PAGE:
AuthorHarris, Daniel Nathan
AdvisorO'Connor, Timothy D.
MetadataShow full item record
AbstractGenetic drift and migration are two of the main mechanisms of evolution at the genetic level. These mechanisms greatly impact the genetic relatedness of populations. Therefore, by studying how genetic drift and migration impact populations, it is possible to reconstruct elements of population history throughout a geographic region. This thesis examines how genetic drift and migration rapidly impact human population structure. My first aim studies the peopling of the Peruvian region and models migration patterns. Here, I suggest that the peopling of Peru was a rapid process that occurred by 12,000 years ago. Furthermore, migration modeling suggests that the majority of migration in Peru is from populations in the high altitude Andes Mountains to the low altitude coast and Amazon. My second aim, then analyzes genetic drift and migration on the fatty acid desaturase gene region, where there is a suggestion of a public health problem due to the apparent fixation of the low efficient ancestral haplogroup in Native Americans. I confirm the near fixation of the ancestral haplogroup in Native American ancestry, and suggest that understanding the frequency of the ancestral haplogroup in the Native American founding population is crucial for determining how this apparently detrimental haplogroup reached near fixation. Furthermore, I suggest that the global distribution of the haplogroup is not indicative of Neanderthal introgression and is instead likely an ancient polymorphism that arose during the divergence of modern humans and Neanderthals. For my final aim, I use rare variant and haplotype based approaches to discern the population structure and evolutionary history of Samoans. I suggest that the early population size was small and a strong population expansion occurred approximately 35 generations ago, consistent with the Samoan archaeological record. In addition, Samoan population structure is likely strongly driven by urbanization, and not biogeography. In sum, this thesis demonstrates that migration and genetic drift can rapidly impact the genetic variation in populations. In addition, I demonstrate that rare variant and haplotype based approaches are essential for examining the impact of migration and genetic drift between populations within an extremely recently founded region with minimal geographic barriers.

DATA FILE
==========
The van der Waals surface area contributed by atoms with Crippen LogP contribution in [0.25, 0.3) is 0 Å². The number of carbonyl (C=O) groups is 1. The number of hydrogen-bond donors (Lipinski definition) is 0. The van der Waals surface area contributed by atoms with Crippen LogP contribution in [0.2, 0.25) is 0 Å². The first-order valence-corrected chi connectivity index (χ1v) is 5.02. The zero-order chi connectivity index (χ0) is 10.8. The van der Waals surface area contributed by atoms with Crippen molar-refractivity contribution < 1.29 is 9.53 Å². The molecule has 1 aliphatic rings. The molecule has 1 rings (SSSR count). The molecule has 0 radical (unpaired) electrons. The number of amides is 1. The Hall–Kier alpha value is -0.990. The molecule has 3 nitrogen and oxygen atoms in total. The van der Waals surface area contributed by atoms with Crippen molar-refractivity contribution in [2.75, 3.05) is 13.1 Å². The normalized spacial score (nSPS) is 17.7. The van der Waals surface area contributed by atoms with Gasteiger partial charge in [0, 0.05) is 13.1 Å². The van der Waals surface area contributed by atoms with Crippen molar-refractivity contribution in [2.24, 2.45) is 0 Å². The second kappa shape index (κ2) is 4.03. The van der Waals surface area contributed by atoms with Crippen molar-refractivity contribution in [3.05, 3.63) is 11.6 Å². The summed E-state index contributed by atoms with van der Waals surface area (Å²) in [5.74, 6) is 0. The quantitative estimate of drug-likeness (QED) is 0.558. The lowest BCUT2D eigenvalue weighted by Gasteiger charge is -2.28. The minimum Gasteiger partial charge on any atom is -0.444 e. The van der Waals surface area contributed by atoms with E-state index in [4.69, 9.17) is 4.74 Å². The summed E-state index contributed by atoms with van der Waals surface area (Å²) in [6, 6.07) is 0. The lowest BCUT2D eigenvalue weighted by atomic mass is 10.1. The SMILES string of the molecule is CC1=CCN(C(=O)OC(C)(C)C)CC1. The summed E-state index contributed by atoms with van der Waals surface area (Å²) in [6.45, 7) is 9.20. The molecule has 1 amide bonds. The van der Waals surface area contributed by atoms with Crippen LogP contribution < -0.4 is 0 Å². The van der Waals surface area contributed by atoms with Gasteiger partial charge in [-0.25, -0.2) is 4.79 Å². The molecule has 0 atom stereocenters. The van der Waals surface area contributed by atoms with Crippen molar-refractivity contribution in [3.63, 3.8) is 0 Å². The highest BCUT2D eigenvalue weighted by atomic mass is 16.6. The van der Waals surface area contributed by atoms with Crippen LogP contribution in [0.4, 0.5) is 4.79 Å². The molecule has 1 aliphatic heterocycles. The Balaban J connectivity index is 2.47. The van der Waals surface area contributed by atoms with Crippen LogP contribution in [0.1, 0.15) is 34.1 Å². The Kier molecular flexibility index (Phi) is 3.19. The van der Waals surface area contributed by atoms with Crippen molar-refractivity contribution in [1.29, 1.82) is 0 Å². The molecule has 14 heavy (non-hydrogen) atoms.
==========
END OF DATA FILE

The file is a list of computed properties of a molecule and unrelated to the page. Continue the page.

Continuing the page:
University of Maryland, Baltimore